The Tower of London dates from William the Conqueror's reign in 1078. In its time, it has been a treasury for the King's jewels, an armoury, a prison, the only mint in the kingdom, a store-house for the records of justice and a ménage of exotic animals.
Rudolph Hess, Hitler's deputy, was one of the Tower's last celebrity prisoners. He was detained for four days in 1941.
Did you know...?
From the late 18th century, river freight was carried on Thames sailing barges, whose design allowed them to lower and raise their mast quickly when passing under a bridge.
Before motor vehicles began to take off at the beginning of the 20th century there were nearly 500,000 horses in London with hardly any grazing land at all. ‘Stackies' carried the vast amounts of hay needed for the horse population, and carried out similar quantities of manure.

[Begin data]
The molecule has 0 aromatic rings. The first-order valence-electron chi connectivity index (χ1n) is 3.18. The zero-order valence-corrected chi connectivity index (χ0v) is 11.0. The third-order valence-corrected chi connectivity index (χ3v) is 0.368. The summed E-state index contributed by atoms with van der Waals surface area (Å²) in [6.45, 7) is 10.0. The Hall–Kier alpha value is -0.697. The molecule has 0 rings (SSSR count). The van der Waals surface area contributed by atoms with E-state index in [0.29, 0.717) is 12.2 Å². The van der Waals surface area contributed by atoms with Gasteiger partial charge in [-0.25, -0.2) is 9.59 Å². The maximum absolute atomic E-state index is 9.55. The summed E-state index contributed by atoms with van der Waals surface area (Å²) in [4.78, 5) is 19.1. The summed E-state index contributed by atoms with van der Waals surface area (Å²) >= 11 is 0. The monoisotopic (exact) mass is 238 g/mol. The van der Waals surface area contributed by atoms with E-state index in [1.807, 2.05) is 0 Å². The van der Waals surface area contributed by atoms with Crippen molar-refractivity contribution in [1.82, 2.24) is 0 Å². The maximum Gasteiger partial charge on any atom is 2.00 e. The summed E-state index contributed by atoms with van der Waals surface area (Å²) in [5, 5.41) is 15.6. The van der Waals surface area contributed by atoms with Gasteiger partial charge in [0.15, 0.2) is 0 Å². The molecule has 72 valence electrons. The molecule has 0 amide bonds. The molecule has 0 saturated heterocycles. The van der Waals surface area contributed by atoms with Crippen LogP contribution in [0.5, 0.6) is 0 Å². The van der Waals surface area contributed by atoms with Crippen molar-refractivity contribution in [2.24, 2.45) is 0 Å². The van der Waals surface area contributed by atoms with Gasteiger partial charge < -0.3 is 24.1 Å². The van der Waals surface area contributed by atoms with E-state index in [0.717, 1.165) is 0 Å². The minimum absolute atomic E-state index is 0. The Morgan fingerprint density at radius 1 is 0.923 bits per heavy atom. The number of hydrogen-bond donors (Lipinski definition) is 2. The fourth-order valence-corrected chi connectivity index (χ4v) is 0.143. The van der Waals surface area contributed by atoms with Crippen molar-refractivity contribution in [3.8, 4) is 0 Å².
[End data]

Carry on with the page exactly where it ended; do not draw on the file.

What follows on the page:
Downriver of Tower Bridge, on both banks, are some of London's most historic riverside pubs. They include the Grapes in Limehouse, which features in Dickens' Our Mutual Friend as The Five Jolly Fellowship Porters. In 1620, from the jetty just outside a pub called The Mayflower, the Pilgrim Fathers set out to cross the Atlantic. Just over two hundred years later, JMW Turner painted The Fighting Temeraire after sitting outside the Angel pub and watching one of Nelson's ships being towed into the breakers yard. The Prospect of Whitby dates from 1520. For a time it was known as the Devil's Tavern and was an infamous haunt of smugglers and river pirates.
Discover great places to visit between St Katharine Docks to Canary Wharf